Veteran rodeo clown shares 30 years in the business
GALLION &8212; His friends and family know Tony Tidwell as one of many things: a prize-winning cook, a craftsman of homemade barbed wire Christmas wreaths and an animal lover. He is known in the rodeo world as a rodeo clown named &8220;Rawhide.&8221;
Tidwell recently relocated to Gallion from Brownwood, Texas; where he had a rodeo career spanning more than 30 years, both as a rider and a clown.
When asked what it is about the rodeo that appeals to him, Tidwell immediately pointed out the danger. Just like with NASCAR and Mexican bull fighting, he mused, people are drawn to thrill of seeing danger.
But more importantly, Tidwell comes from a family of cowboys and people involved in the rodeo. He said he had his first experience clowning when he was in the 10th grade.
Wheat Peck, a veteran rodeo clown, taught Tidwell everything he knew about the business.
From his own experiences, Tidwell boasts several scars and even broke his neck once from rodeo-related injuries. When he was still a bull rider, however, he saw even worse.
Tidwell was present when Lane Frost, the 1989 World Championship Bull Rider, was killed in Cheyenne, Wyo. at the feet of a bull.
One of the responsibilities of a rodeo clown is to interfere with the bull after a rider has dismounted in order to prevent injuries. They also assist in un-hanging a rider who might be caught. Similarly, riders can interfere if a bull charges one of the clowns.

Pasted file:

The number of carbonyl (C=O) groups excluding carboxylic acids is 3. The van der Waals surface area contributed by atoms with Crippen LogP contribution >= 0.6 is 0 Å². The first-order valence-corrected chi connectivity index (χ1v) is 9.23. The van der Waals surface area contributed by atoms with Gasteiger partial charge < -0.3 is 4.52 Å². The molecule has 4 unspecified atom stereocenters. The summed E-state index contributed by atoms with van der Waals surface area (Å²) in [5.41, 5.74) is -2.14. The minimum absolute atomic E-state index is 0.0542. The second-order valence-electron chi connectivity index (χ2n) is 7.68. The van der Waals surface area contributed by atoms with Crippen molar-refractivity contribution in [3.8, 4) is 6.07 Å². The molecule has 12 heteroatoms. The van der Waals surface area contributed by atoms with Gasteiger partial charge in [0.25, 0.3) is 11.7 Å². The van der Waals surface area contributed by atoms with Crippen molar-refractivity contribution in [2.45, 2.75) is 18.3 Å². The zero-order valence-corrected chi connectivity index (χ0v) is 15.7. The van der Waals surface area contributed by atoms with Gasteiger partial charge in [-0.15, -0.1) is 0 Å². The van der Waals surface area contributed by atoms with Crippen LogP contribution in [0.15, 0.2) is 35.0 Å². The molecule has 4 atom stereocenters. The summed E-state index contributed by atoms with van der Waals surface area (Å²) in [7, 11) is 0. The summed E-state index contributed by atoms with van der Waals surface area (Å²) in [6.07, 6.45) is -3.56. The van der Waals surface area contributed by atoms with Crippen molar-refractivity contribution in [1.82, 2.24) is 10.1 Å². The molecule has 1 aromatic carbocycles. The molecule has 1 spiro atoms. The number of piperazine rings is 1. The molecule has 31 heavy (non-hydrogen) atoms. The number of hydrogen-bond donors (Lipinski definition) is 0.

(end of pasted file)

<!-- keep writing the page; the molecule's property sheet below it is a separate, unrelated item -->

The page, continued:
Although the aspect of danger being in the ring is appealing, Tidwell said his favorite part about being a clown is making children laugh and seeing people entertained.
Tidwell is currently training a three-month old rat terrier named Liberty Star &8212; named for being born on July 4 &8212; to be his show dog when he goes to work rodeos next year in Chipley, Fla. He also plans to train spider monkeys to go along with his act. He will be in the ring to provide crowd entertainment, while three to four other clowns will be in charge of the bulls.
In his time in the industry, Tidwell said he has seen things change. For one, interest has grown so much, riders are able to make a decent wage for their efforts, he said.
Tidwell said they also train bulls differently now, with mechanical boxes to simulate riders, much like a mechanical bull for humans to simulate the animal&8217;s kicks and bucks.
But one thing has remained the same about the rodeo: where you can find one.
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